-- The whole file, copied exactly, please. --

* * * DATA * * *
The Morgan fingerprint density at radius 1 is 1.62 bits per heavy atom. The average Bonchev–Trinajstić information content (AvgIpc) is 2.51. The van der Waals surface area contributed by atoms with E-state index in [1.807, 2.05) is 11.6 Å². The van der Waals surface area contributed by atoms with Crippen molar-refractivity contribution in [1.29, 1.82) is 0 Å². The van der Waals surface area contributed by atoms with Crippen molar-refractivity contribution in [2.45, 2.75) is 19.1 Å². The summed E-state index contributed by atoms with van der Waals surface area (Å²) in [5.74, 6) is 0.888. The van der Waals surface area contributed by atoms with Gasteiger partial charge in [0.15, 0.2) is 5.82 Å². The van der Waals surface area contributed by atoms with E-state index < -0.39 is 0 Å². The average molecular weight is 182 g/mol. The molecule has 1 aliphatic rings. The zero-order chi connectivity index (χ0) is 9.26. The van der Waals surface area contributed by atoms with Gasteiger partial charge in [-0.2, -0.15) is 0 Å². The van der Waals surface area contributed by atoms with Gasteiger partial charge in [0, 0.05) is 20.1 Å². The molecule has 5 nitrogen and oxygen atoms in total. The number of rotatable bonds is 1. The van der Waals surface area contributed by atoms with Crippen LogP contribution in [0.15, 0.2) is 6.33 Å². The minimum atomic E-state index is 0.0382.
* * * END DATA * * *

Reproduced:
The Morgan fingerprint density at radius 1 is 1.62 bits per heavy atom. The average Bonchev–Trinajstić information content (AvgIpc) is 2.51. The van der Waals surface area contributed by atoms with E-state index in [1.807, 2.05) is 11.6 Å². The van der Waals surface area contributed by atoms with Crippen molar-refractivity contribution in [1.29, 1.82) is 0 Å². The van der Waals surface area contributed by atoms with Crippen molar-refractivity contribution in [2.45, 2.75) is 19.1 Å². The summed E-state index contributed by atoms with van der Waals surface area (Å²) in [5.74, 6) is 0.888. The van der Waals surface area contributed by atoms with Gasteiger partial charge in [0.15, 0.2) is 5.82 Å². The van der Waals surface area contributed by atoms with E-state index < -0.39 is 0 Å². The average molecular weight is 182 g/mol. The molecule has 1 aliphatic rings. The zero-order chi connectivity index (χ0) is 9.26. The van der Waals surface area contributed by atoms with Gasteiger partial charge in [-0.2, -0.15) is 0 Å². The van der Waals surface area contributed by atoms with Gasteiger partial charge in [0, 0.05) is 20.1 Å². The molecule has 5 nitrogen and oxygen atoms in total. The number of rotatable bonds is 1. The van der Waals surface area contributed by atoms with Crippen LogP contribution in [0.15, 0.2) is 6.33 Å². The minimum atomic E-state index is 0.0382.